The LGBT+ helpline advises lesbians, gays, bisexuals, trans and intersex people, queers and their families seeking answers to questions or needing assistance. It can also be used to report incidents of discrimination or violence. The Migros Culture Percentage is supporting the planned further development of the helpline, which is being coordinated by the Pink Cross, the umbrella organisation for gay and bisexual men in Switzerland. Managing Director Roman Heggli (30) explains the plans.
In what way will the helpline be developed further?
We would like it to become the first port of call for questions about all LGBTIQ-related issues. There are many specialised offers for individual groups, but it isn't easy keeping an overview. When people contact us, our volunteers either try to help them directly or they refer them to other bodies. To allow us to become the first port of call, we would like to raise even more awareness about the helpline among the general public.
How often is the helpline used, and by whom?
We get a number of calls and e-mails a month from a wide variety of people. These may be younger or older people who want support in coming out, parents of queer children who have questions as well as asylum seekers asking for help. Incidents of violence or discrimination are generally reported via an online form and only relatively rarely over the phone.
How many incidents are reported per year?
In 2020, there were 61 reports of everything from insults to physical attacks. That's slightly fewer than the year before, although more people were at home due to the coronavirus pandemic. Indeed, the proportion of physical attacks decreased slightly, to 18%. However, we must presume that many cases remain unreported because barely 20% of incidents were reported to the police.
The Migros Culture Percentage supports the further development of the LGBT+ helpline of the Pink Cross, the umbrella organisation for the gay community. The helpline has been in operation since 2016. It provides advice to queer people and can be used to report incidents of discrimination or violence. Homophobic and transphobic violence is not tallied systematically in Switzerland. The reports obtained by the helpline are therefore used to create a clear set of data and thus play a part in fighting discrimination and violence more systematically. The helpline can be reached online or by phone and is intended for all LGBTQ people seeking assistance.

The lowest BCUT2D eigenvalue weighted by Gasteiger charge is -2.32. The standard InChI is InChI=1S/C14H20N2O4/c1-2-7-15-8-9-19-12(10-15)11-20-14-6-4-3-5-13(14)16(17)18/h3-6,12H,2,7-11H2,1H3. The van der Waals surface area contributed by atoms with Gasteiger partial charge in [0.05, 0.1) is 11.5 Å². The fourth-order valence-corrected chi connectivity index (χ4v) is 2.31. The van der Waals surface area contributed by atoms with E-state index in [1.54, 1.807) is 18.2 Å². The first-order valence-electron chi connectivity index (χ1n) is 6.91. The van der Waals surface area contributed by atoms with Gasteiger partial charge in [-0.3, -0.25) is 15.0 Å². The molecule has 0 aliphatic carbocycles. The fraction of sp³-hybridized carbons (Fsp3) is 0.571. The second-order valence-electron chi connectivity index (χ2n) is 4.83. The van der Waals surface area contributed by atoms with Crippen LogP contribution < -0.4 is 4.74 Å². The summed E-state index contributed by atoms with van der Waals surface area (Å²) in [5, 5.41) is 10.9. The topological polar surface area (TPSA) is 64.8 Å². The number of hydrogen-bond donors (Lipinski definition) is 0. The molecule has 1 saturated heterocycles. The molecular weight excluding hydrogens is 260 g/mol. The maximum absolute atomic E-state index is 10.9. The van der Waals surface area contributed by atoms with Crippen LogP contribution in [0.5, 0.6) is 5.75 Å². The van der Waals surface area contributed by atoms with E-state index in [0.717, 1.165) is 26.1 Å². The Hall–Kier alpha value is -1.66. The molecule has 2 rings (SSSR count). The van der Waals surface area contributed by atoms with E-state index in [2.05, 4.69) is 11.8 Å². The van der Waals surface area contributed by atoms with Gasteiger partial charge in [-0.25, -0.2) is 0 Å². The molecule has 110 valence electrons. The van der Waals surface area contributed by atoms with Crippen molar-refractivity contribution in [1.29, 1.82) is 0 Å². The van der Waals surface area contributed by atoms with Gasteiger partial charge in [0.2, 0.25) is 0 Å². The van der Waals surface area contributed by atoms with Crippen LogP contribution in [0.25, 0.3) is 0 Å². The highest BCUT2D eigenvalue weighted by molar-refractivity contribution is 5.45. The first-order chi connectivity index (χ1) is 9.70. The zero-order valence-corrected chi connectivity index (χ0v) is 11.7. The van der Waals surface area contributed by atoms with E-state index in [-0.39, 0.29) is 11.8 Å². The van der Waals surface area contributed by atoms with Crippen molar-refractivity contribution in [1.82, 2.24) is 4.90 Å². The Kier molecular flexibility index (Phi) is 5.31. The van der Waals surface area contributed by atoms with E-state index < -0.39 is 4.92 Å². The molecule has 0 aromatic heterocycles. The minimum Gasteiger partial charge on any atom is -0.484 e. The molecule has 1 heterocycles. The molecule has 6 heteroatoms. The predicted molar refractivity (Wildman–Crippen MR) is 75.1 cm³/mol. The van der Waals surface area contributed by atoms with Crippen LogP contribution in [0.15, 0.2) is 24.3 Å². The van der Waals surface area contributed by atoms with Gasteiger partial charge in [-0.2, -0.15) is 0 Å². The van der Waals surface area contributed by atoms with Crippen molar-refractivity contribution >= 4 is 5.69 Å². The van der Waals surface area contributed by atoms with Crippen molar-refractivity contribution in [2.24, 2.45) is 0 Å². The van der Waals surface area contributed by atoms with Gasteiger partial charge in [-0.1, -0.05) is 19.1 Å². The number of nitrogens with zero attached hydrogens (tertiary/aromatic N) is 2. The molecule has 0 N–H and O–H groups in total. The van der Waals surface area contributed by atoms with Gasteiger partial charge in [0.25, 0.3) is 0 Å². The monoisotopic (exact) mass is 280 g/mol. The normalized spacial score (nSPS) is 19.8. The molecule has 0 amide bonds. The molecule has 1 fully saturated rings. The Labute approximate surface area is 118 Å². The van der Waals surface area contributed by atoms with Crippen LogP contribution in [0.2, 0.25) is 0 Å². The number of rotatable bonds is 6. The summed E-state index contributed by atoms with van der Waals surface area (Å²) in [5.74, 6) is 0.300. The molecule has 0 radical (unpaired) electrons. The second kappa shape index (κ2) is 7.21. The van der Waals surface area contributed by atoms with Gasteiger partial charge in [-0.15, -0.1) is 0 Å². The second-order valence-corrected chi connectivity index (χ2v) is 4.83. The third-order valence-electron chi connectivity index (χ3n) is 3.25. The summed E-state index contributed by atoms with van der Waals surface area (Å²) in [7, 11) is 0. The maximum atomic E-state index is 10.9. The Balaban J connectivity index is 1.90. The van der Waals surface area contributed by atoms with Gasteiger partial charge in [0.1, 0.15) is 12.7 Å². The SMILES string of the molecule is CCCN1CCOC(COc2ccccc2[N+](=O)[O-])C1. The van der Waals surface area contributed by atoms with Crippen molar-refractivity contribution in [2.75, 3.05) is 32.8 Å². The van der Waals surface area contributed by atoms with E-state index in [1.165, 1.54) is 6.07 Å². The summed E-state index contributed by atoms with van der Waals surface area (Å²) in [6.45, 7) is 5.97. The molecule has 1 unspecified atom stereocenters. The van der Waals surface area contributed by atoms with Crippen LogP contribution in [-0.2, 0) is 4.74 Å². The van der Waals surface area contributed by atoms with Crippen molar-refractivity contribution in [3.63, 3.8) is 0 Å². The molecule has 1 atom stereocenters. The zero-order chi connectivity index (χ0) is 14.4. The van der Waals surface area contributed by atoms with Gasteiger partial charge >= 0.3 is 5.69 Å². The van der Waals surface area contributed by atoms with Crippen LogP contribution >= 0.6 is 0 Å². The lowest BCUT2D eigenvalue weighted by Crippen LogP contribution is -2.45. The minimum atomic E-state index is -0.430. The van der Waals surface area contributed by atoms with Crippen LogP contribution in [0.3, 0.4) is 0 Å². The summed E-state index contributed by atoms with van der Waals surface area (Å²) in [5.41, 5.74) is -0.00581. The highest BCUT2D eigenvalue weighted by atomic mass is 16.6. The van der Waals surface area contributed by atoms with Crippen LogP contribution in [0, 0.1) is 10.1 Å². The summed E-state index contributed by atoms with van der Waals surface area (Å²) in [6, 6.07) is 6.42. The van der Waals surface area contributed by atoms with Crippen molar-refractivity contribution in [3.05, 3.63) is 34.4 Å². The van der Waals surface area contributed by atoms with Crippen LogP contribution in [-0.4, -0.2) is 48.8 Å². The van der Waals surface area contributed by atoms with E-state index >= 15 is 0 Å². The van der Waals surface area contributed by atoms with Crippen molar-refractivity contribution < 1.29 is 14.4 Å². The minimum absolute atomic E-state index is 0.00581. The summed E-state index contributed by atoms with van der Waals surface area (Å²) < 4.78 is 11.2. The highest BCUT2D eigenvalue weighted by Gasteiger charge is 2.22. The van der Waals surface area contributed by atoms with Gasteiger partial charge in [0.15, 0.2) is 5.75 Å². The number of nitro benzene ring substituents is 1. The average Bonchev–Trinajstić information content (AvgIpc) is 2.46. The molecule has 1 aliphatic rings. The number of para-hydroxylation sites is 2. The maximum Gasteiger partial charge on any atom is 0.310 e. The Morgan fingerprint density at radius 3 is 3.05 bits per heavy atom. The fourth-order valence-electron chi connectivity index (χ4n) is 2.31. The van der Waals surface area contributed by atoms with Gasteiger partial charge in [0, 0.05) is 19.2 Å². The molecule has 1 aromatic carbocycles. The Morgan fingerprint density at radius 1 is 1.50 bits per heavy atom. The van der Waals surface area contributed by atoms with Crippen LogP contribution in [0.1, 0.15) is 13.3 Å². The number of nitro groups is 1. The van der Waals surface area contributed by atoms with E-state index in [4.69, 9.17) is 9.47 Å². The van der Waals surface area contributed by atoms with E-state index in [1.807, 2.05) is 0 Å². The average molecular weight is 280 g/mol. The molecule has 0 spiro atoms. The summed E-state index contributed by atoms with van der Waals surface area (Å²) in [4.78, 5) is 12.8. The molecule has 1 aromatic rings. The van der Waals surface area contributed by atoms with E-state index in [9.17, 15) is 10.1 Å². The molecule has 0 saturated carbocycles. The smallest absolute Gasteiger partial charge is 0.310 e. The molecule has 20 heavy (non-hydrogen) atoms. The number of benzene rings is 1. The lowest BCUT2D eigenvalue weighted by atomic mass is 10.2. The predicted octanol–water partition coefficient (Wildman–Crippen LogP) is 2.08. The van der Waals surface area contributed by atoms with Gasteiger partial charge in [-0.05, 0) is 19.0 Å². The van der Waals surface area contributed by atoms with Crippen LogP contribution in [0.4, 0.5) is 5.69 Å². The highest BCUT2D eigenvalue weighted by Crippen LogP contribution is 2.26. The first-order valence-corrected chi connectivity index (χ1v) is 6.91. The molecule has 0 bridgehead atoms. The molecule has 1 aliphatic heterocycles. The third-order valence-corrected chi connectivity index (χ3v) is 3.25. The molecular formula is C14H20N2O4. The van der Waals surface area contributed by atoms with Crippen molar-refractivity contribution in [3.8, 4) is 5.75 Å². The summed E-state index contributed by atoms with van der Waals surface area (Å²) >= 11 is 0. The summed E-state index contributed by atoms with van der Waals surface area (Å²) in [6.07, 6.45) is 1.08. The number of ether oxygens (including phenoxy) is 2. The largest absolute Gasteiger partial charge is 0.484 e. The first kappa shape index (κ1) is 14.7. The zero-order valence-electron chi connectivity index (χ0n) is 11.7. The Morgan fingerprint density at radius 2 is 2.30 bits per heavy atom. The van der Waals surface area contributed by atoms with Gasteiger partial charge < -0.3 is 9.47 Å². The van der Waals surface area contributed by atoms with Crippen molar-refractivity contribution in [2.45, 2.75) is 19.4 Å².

Are there geographic focal points?
Hate crimes are committed everywhere, although there is some concentration in Zurich. This is probably because queer people are more visible there than in the countryside. Most of the victims are aged between 20 and 30.
Some official bodies have started recording such incidents. Are any figures available yet?
The city of Zurich and the canton of Fribourg began recording cases at the start of 2021. In the first four months of the year, Zurich already recorded about a dozen cases. We are therefore keen to see the figures at the end of the year. Of course, it would be better if there were national statistics.
To what extent does this information help tackle violence and discrimination against LGBTIQ people?
One main aim is to raise awareness about the issue among the police. Those affected must be able to assume that they will be taken seriously if they go to the police. According to the feedback we received in 2020, that was mostly the case - but not always. In the end, this just tackles the symptoms. We ideally need preventative measures so that such incidents do not occur in the first place. That would also require schools to address the issue, but little has been happening at that level so far. We would like there to be a federal action plan that, for example, would oblige schools to get involved. Unfortunately, there isn't the political will for that - yet. What we need in general is more public education and legal equality, like on gay marriage, which we will vote on in September.
How helpful is the support of the Migros Culture Percentage?
We are pleased about it because it is something of a seal of approval and shows that the helpline has some importance. The further development of the helpline is being supported by various foundations. However, the aim is to receive long-term financial aid from the state.
Photo/Stage: Luis Pestana